The Massive Tidal Forces of Galaxy NGC 4013

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This gorgeous,  oddly shaped galaxy is nearly 50 million light-years away in the constellation Ursa Major, Seen edge-on, this spiral galaxy is known for its flattened disk and central bulge of stars, cut by silhouetted dust lanes.

A recent deep color image of NGC 4013 below revealed a looping tidal stream of stars extending over 80 thousand light-years from the galactic core. This structure is thought to be the remnants of a smaller galaxy that was torn apart by tidal forces as it collided with NGC 4013. Supernova SN 1989Z was discovered on December 30, 1989 at apparent magnitude 12.


The discovery of a giant, low surface-brightness loop-like stellar structure around the galaxy  was independently confirmed in three separate datasets from three different telescopes.The significantly redder colour of the stream material compared to the outer parts of the disk of NGC4013 suggests that this loop did not originate from the disk itself, but rather is the tidal stream of a dwarf galaxy being destroyed in NGC4013's gravitational potential.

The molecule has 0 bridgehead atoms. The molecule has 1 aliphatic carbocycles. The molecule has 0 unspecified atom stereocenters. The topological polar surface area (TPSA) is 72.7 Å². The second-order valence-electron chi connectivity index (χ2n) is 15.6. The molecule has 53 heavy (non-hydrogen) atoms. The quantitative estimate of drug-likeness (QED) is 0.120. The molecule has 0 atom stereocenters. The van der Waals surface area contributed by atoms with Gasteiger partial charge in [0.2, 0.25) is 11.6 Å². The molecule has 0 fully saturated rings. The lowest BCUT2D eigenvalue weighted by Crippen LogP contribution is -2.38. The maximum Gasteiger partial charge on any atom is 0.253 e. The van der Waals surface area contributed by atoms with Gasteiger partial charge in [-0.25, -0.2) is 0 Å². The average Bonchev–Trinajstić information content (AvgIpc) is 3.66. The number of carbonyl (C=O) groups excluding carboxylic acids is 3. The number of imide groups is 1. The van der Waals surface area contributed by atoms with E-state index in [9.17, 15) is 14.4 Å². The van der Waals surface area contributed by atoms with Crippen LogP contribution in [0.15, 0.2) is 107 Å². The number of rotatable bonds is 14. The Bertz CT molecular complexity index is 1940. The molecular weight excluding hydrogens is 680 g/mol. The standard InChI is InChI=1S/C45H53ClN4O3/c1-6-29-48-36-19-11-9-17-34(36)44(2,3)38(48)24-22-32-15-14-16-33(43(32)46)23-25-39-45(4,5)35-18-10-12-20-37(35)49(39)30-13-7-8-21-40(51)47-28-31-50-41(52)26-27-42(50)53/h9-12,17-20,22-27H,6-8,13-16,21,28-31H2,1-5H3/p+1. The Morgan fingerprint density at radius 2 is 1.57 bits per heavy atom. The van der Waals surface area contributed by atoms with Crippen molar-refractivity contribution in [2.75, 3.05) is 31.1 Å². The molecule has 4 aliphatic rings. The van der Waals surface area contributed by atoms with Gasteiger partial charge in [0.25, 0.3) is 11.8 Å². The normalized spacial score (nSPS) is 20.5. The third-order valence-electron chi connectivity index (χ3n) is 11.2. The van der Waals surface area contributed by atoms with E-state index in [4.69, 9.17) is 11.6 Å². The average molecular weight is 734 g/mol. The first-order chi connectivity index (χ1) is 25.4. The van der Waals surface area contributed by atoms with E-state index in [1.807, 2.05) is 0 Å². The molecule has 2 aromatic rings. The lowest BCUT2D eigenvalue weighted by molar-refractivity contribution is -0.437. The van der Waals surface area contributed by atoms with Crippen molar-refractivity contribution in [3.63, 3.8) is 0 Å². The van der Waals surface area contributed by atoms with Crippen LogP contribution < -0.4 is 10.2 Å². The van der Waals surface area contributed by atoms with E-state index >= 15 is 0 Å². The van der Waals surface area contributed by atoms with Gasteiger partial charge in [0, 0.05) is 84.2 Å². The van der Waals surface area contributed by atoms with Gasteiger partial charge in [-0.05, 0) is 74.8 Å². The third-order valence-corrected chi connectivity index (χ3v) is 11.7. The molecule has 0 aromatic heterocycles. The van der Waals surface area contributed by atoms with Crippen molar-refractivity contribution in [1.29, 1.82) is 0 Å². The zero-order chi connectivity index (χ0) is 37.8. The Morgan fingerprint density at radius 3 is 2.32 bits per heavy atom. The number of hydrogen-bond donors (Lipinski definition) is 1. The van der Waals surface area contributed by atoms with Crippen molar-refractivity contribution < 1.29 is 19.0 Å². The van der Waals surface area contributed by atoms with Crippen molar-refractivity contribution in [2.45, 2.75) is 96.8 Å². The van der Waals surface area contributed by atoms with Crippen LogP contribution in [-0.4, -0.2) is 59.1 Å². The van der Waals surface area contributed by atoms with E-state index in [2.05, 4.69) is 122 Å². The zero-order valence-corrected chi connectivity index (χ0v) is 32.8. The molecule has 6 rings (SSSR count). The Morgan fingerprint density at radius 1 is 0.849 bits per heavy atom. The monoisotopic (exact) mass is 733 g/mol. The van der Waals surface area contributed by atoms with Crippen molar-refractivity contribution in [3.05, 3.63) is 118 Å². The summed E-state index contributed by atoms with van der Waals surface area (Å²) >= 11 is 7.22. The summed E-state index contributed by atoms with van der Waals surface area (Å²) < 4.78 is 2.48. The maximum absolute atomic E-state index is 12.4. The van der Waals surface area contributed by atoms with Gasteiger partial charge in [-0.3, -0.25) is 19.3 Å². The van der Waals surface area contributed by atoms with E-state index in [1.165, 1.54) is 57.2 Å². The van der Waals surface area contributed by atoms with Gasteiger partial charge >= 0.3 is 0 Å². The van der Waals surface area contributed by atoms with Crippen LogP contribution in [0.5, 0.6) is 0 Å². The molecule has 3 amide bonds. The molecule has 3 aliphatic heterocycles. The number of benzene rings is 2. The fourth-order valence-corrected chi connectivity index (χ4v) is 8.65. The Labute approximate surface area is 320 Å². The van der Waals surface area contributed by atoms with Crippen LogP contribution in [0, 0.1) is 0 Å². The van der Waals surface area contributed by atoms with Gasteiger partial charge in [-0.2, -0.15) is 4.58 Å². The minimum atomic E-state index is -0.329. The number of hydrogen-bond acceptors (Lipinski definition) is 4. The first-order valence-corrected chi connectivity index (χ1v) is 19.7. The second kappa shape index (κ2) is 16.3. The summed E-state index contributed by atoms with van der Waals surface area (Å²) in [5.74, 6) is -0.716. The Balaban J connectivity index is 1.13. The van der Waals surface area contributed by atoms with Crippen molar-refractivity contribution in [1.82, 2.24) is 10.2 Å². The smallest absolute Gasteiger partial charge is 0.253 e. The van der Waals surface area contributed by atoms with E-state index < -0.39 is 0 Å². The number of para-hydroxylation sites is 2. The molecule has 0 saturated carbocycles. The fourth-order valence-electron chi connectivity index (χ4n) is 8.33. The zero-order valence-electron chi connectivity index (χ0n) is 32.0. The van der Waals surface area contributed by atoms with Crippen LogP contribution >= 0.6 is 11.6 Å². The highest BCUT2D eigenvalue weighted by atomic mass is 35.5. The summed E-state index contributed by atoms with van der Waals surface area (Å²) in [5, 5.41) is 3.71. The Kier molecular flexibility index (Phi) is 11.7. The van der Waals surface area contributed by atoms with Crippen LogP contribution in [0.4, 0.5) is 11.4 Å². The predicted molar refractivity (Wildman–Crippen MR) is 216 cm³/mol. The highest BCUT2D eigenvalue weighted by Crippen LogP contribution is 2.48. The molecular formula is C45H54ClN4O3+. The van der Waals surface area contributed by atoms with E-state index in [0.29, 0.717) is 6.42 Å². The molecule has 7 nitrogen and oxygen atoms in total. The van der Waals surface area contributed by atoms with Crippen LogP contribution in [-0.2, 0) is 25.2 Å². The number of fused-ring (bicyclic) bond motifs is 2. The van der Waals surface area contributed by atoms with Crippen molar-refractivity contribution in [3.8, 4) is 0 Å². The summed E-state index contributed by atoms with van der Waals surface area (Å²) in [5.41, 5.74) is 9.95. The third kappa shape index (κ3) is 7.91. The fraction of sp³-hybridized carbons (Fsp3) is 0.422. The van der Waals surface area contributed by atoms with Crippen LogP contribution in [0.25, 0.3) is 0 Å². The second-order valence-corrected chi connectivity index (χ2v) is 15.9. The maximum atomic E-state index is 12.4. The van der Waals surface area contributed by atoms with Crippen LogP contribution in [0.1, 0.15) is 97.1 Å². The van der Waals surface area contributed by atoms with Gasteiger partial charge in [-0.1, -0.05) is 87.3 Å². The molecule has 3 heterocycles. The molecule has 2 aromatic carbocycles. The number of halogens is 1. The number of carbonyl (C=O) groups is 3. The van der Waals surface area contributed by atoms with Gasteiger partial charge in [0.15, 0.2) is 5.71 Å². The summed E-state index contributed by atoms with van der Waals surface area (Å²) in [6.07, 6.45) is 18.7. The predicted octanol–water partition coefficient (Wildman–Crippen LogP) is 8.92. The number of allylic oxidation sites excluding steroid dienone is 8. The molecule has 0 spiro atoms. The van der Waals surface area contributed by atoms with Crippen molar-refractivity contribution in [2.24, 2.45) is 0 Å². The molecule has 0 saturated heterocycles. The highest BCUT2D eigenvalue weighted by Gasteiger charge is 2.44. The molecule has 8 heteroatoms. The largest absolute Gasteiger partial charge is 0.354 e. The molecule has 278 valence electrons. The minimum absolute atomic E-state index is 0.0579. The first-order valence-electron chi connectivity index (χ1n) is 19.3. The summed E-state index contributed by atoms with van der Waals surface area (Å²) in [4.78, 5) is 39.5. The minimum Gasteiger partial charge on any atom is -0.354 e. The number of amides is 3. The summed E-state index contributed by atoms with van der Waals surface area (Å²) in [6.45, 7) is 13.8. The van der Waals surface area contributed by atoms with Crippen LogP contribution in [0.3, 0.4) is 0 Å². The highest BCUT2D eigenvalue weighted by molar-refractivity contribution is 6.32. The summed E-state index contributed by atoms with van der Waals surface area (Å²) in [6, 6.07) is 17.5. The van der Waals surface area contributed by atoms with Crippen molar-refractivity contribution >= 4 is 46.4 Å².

Although its true three-dimensional geometry is unknown, the projected tidal loop displays a very good overall match with the external edge-on perspective of the Monoceros tidal stream in the Milky Way predicted by recent N-body simulations.

NGC4013, previously considered a prototypical isolated disk galaxy, is in fact undergoing a tidal encounter with a low-mass satellite. NGC 4013\could be a Rosetta Stone for understanding disks that appear almost pristine in the optical but warped in Hi maps and may provide key insights into the formation of warps.

Viewed face-on, it would look like a nearly circular pinwheel, but NGC 4013 happens to be seen edge-on from our vantage point. Even at 55 million light-years, the galaxy is larger than Hubble's field of view, and the image shows only a little more than half of the object.

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Image Credit: NASA/ESA and The Hubble Heritage Team STScI/AURA

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